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World’s Largest Clean Energy Cargo Ship Combines Sailing With Electric Propulsion

The answer for emissions-free shipping could be a combination of traditional building, navigation techniques, and modern propulsion technologies. Add to that sustainable resources for naval construction, and you’ve got a clean, sustainable ship that can successfully replace the giant cargo ships that are responsible for a big chunk of CO2 emissions.
Ceiba will incorporate wind power, solar power, and electric propulsion 7 photos
Ceiba ConstructionCeiba ConstructionCeiba ConstructionCeiba ConstructionCeiba ConstructionCeiba Rendering
Ceiba is the name of what will soon become the world’s largest clean cargo ship. Sailcargo is gearing up to launch the flagship of a future fleet, set to revolutionize freight transportation. The 150-foot (46 meters) vessel is built of wood and powered by sails, but also features an electric engine, for extra power on its long journeys.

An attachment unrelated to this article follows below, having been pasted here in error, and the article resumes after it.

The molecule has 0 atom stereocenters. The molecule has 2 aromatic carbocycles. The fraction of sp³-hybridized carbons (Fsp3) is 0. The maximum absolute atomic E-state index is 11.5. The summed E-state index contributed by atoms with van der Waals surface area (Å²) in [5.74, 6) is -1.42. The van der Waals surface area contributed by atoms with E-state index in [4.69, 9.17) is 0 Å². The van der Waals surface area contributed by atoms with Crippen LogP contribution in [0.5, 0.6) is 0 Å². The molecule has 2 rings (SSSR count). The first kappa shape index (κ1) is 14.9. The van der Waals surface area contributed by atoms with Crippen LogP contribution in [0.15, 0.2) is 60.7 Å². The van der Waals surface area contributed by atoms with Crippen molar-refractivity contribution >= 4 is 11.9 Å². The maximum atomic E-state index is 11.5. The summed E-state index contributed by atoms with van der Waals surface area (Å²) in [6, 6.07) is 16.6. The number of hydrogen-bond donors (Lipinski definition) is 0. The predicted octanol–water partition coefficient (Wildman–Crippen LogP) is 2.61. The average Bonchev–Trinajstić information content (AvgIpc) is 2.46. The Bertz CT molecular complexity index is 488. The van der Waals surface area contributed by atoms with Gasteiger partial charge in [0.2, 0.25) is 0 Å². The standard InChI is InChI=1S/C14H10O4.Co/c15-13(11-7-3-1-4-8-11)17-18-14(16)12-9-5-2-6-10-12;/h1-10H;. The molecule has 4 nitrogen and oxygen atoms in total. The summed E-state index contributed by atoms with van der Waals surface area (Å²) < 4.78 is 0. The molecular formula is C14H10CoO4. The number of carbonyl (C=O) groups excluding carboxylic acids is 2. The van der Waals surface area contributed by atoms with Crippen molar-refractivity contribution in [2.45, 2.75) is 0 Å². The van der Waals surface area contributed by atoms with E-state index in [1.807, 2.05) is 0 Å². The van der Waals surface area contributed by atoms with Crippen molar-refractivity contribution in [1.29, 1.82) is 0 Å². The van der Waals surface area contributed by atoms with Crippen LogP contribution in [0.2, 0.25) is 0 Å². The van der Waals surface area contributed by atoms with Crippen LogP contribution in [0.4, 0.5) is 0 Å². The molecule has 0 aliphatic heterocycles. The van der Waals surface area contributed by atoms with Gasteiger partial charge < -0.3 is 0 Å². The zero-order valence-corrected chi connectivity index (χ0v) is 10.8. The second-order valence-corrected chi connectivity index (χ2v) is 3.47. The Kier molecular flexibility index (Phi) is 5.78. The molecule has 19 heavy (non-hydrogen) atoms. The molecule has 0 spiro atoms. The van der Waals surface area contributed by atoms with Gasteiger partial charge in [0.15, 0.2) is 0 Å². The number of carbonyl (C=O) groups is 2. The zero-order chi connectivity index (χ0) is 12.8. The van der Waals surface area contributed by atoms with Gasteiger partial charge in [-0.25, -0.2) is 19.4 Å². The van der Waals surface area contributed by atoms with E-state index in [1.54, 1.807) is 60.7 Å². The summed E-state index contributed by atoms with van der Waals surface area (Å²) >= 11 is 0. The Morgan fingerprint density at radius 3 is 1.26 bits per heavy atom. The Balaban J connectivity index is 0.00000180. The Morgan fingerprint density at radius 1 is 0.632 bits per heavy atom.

Designed as a three-masted topsail schooner, inspired by traditional boats, Ceiba features a sail area that’s big enough to allow it to move even in very light winds, while also being easy to maneuver during challenging weather conditions. It’s also equipped with an auxiliary electric engine that kicks in when extra power is needed. The batteries will be charged either from solar panels or with the regenerative energy resulted from the dual propellers acting as underwater turbines.

The zero-emission vessel is currently being built in Costa Rica, at the world’s first regenerative shipyard in this region. All the lumber for the ship’s construction is sustainably sourced, and Sailcargo also launched tree planting and reforestation programs.

Ceiba will be able to transport 250 tons of goods, and its future sisters will incorporate more innovative propulsion technologies, such as hydrogen fuel cells, and algae biofuel.

The clean energy cargo ship will make its debut as a coffee carrier. Sailcargo has recently partnered with Café William, to transport coffee beans from South America to Sherbrooke, in Quebec, Canada. This will be a world premiere not only in the coffee industry, but also for shipping in general.

The zero-emissions sailing boat, a trailblazer for sustainable shipping, is set to enter service in 2023.



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